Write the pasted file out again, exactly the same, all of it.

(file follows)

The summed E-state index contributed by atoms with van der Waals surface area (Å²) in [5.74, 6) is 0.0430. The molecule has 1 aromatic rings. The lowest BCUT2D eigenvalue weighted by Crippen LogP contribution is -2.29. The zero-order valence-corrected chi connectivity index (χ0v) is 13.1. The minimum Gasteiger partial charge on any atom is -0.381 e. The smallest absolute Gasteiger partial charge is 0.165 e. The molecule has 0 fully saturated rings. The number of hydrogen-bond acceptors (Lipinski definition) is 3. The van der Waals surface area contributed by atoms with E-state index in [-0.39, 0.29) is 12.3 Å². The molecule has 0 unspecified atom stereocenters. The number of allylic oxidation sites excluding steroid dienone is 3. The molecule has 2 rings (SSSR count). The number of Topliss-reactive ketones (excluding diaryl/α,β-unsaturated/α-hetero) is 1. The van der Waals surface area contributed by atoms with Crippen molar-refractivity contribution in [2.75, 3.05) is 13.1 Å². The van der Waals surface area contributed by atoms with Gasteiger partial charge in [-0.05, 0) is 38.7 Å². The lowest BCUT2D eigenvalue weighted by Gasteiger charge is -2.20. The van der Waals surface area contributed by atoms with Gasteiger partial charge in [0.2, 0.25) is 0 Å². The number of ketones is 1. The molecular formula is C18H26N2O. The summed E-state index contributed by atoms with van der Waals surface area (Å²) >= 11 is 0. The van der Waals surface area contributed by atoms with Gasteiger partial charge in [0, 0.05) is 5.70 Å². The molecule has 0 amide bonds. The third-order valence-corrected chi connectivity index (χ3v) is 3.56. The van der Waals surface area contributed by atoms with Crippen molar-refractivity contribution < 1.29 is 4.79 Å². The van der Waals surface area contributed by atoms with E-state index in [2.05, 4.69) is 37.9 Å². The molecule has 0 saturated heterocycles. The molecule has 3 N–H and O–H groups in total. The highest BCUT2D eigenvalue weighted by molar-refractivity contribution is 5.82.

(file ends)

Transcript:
The summed E-state index contributed by atoms with van der Waals surface area (Å²) in [5.74, 6) is 0.0430. The molecule has 1 aromatic rings. The lowest BCUT2D eigenvalue weighted by Crippen LogP contribution is -2.29. The zero-order valence-corrected chi connectivity index (χ0v) is 13.1. The minimum Gasteiger partial charge on any atom is -0.381 e. The smallest absolute Gasteiger partial charge is 0.165 e. The molecule has 0 fully saturated rings. The number of hydrogen-bond acceptors (Lipinski definition) is 3. The van der Waals surface area contributed by atoms with E-state index in [-0.39, 0.29) is 12.3 Å². The molecule has 0 unspecified atom stereocenters. The number of allylic oxidation sites excluding steroid dienone is 3. The molecule has 2 rings (SSSR count). The number of Topliss-reactive ketones (excluding diaryl/α,β-unsaturated/α-hetero) is 1. The van der Waals surface area contributed by atoms with Crippen molar-refractivity contribution in [2.75, 3.05) is 13.1 Å². The van der Waals surface area contributed by atoms with Gasteiger partial charge in [-0.05, 0) is 38.7 Å². The lowest BCUT2D eigenvalue weighted by Gasteiger charge is -2.20. The van der Waals surface area contributed by atoms with Gasteiger partial charge in [0.2, 0.25) is 0 Å². The number of ketones is 1. The molecular formula is C18H26N2O. The summed E-state index contributed by atoms with van der Waals surface area (Å²) >= 11 is 0. The van der Waals surface area contributed by atoms with Gasteiger partial charge in [0, 0.05) is 5.70 Å². The molecule has 0 amide bonds. The third-order valence-corrected chi connectivity index (χ3v) is 3.56. The van der Waals surface area contributed by atoms with Crippen molar-refractivity contribution < 1.29 is 4.79 Å². The van der Waals surface area contributed by atoms with E-state index in [2.05, 4.69) is 37.9 Å². The molecule has 0 saturated heterocycles. The molecule has 3 N–H and O–H groups in total. The highest BCUT2D eigenvalue weighted by molar-refractivity contribution is 5.82.